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film review

Jamie Campbell Bower as Jace, right, and Lilly Collins as Clary perform in a scene from "The Mortal Instruments: City of Bones.

Now that the supernatural romance series Twilight has faded into darkness and Harry Potter has vanquished Voldemort, studios are grasping for copycat opportunities. Cassandra Clare's six-part Mortal Instruments series (five have been published so far) seems to offer much that's familiar, including vampires, werewolves and even some demon hunters.

This first episode of what threatens to be a franchise (a sequel is already announced) suggests Twilight, Harry Potter and The Da Vinci Code were run through a blender and served lukewarm. Once again, a moody adolescent discovers she is from an ancient race with special powers. Lily Collins (daughter of Phil Collins) plays Clary Fray, a New York teenager who goes to poetry readings and draws and squabbles with her mom; until one evening she discovers she's no mere "mundane" (Mortal Instruments' answer to Harry Potter's "muggles"). Instead, she's a Shadowhunter, a race of angelic assassins dropped on earth during the Crusades to fight the shape-shifting demons that are among us.

The plot follows Clary's attempts to find her kidnapped mother (Lena Headey) and to recover a "Mortal Cup" of obscure powers. Sticking to the romance formula, she's torn between two men: the nerdy best friend, Simon (Robert Sheehan) and the sinewy blond supernatural boy, Jace (Jamie Campbell Bower), who introduces Clary to her new supernatural life and helps unblock her memory.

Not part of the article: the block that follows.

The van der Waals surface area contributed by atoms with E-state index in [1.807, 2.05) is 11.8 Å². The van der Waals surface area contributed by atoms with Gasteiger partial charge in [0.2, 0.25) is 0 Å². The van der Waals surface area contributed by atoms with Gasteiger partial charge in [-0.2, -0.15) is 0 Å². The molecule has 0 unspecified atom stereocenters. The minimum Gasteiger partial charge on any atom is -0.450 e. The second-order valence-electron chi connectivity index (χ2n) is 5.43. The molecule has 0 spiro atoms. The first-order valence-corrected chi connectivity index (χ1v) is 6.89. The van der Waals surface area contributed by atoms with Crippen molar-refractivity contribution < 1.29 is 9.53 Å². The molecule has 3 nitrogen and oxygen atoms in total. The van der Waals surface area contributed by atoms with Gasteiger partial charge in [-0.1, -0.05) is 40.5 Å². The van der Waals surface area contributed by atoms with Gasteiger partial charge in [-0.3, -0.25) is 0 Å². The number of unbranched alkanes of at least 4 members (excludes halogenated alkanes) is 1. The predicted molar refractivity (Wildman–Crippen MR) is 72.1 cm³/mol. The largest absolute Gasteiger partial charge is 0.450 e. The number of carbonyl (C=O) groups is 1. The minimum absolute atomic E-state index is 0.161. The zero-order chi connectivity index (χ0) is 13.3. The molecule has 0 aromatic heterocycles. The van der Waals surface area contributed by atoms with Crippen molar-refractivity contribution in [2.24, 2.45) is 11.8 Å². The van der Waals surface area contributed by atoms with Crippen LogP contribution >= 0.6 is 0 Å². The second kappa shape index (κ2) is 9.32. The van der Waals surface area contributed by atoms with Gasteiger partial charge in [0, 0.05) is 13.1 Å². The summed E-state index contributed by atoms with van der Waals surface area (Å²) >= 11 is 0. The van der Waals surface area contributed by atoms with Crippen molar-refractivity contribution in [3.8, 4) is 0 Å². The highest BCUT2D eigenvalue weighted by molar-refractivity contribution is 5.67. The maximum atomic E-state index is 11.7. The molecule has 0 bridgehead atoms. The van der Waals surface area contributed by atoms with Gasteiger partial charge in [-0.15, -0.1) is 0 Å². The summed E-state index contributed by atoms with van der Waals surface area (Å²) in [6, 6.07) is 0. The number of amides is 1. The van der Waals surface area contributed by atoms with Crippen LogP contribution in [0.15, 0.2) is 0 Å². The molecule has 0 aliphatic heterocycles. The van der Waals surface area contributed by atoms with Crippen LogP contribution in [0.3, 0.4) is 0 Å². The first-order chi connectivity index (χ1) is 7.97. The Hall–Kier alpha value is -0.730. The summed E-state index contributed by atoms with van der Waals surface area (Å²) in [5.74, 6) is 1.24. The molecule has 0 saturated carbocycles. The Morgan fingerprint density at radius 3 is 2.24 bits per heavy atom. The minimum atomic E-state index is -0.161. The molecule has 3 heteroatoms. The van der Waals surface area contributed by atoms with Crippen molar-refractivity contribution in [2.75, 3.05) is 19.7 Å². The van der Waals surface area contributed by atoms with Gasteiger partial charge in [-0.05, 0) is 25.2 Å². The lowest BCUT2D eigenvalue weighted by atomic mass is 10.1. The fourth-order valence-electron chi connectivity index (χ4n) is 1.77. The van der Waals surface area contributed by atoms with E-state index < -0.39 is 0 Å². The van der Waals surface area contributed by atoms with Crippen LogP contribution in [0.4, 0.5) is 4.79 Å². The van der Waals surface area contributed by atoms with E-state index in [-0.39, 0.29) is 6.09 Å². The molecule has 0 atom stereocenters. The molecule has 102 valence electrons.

Collins (Mirror, Mirror) is a pale young English beauty with caterpillar eyebrows and an unfortunate tendency to let her mouth hang open when other characters are speaking. That happens all too often here, as a parade of supernatural androgynous men explain the story's convoluted mythology. The line-up includes Alec (Kevin Zegers) who has a repressed gay crush on Jace; the kinky warlock Magnus Bane (Godrey Gao); the professorial Jared Harris as Jace's tutor; and Jonathan Rhys Meyers as an ambiguous figure who blends Star War's Darth Vader and The Rocky Horror Picture Show's Dr. Frankenfurter.

Within this bloated fantasy hodgepodge, there are few grace notes: In the role of the creepy fortune teller, Madame Dorothea, CCH Pounder (Law & Order: Special Victims Unit) is evil fun. And a few special effects, including a Rottweiller who turns into a skinned hellhound, leave an impression. Otherwise, Mortal Instruments manages to occupy 130 minutes of frantic, numbing, activity.